Majority of UK pension firms have ‘inadequate’ climate plans

The majority of major UK pension providers have inadequate climate plans in place, risking billions of pounds by failing to tackle deforestation or to phase-out financial support for fossil fuels.

Majority of UK pension firms have ‘inadequate’ climate plans

The Climate Action Report – developed by sustainability research provider Profundo in partnership with green pensions campaign Make My Money Matter – has found that most of the UK’s major pension providers are failing on climate action.

Published on Wednesday (21 February), the report assessed and ranked the public climate strategies of the UK’s 20 largest workplace providers. Collectively, these firms account for more than £500bn in assets, and have more than 15 million active members.

Ranked on commitments to 1.5C pathways, disclosure of carbon emissions, target-setting investment plans, nature and fossil fuel phase-outs, not one provider was deemed to be taking a leadership role in climate action.

This lack of action has sparked concerns that pension providers are funneling investments into initiatives that fail to respond to the climate crisis, putting billions of pounds at risk.

Make My Money Matter’s co-founder Richard Curtis said: “Climate leadership is not just important for the planet – it’s popular too. But the fact that 17  of the UK’s top 20 providers have inadequate or poor climate plans tells you all you need to know about how seriously the industry is taking this issue.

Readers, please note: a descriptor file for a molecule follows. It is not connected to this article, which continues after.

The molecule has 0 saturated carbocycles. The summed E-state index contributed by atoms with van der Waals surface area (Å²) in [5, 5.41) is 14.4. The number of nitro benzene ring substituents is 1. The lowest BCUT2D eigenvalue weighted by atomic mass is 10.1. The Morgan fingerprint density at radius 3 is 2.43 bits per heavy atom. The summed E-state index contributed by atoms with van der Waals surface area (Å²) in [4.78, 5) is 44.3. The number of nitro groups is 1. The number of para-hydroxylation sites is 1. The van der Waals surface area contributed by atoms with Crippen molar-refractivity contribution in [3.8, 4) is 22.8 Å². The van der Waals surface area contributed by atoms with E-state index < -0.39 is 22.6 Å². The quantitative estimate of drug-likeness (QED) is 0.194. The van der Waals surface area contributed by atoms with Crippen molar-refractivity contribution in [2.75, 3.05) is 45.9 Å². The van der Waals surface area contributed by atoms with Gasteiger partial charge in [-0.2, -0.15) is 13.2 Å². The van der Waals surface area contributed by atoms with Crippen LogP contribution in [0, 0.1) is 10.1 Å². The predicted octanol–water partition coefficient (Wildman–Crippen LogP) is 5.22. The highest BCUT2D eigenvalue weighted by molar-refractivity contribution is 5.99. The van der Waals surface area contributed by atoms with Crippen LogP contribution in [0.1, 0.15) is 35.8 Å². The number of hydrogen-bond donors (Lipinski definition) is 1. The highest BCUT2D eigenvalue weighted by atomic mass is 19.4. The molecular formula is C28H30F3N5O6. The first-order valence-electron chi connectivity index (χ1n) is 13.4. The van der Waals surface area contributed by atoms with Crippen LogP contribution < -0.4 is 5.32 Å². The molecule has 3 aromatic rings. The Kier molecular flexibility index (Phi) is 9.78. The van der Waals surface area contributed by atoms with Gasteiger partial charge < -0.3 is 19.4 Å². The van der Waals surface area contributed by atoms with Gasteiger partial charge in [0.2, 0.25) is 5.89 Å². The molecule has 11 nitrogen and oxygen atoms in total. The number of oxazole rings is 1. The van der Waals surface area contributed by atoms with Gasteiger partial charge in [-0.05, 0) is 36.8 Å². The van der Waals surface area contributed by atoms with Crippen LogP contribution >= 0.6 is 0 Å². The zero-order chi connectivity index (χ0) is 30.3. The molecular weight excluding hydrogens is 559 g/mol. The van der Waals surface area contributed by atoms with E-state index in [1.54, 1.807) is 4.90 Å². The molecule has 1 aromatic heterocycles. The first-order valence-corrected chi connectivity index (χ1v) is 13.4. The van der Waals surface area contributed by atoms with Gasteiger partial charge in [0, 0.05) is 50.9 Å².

“The public will rightly be worried about these results, and we hope this ranking acts as an urgent wake up call for the pensions industry to up its game on climate change. In doing so they can help protect the planet and provide savers with pensions they can be proud of.”

UK-based pension schemes have more than £88bn invested in fossil fuel firms, the equivalent of £3,000 per pension policyholder.

Of the 20 leading providers examined in the latest report, only Aviva, Legal & General and Nest were found to have ‘adequate’ plans in place. In total, 13 providers, including Royal London, Prudential and Standard Life – have plans deemed inadequate. Mercer, Hargreaves Lansdown, The People’s Pension and SEI, who manage the pensions of more than two million savers collectively, were named as the worst four performing organisations.

Ongoing trend

Last year, research from the Economics of Energy Innovation and System Transition (EEIST) project, led by the University of Exeter, found that current net-zero transition models used by pension funds assume that existing climate-related trends will continue gradually, but fail to account for various “tipping points” that could trigger severe climate and ecological breakdown.

Tipping points could also deliver positive disruptions, such as the rapid development of new green markets. Nonetheless, pension funds are failing to examine many of the risks and opportunities of the net-zero transition.

Additionally, research from Carbon Tracker found that widespread reliance on “flawed research” means that investment decisions today are ignoring the economic and physical effects of a changing climate. As a result, pension funds are risking the retirement savings of millions of people.

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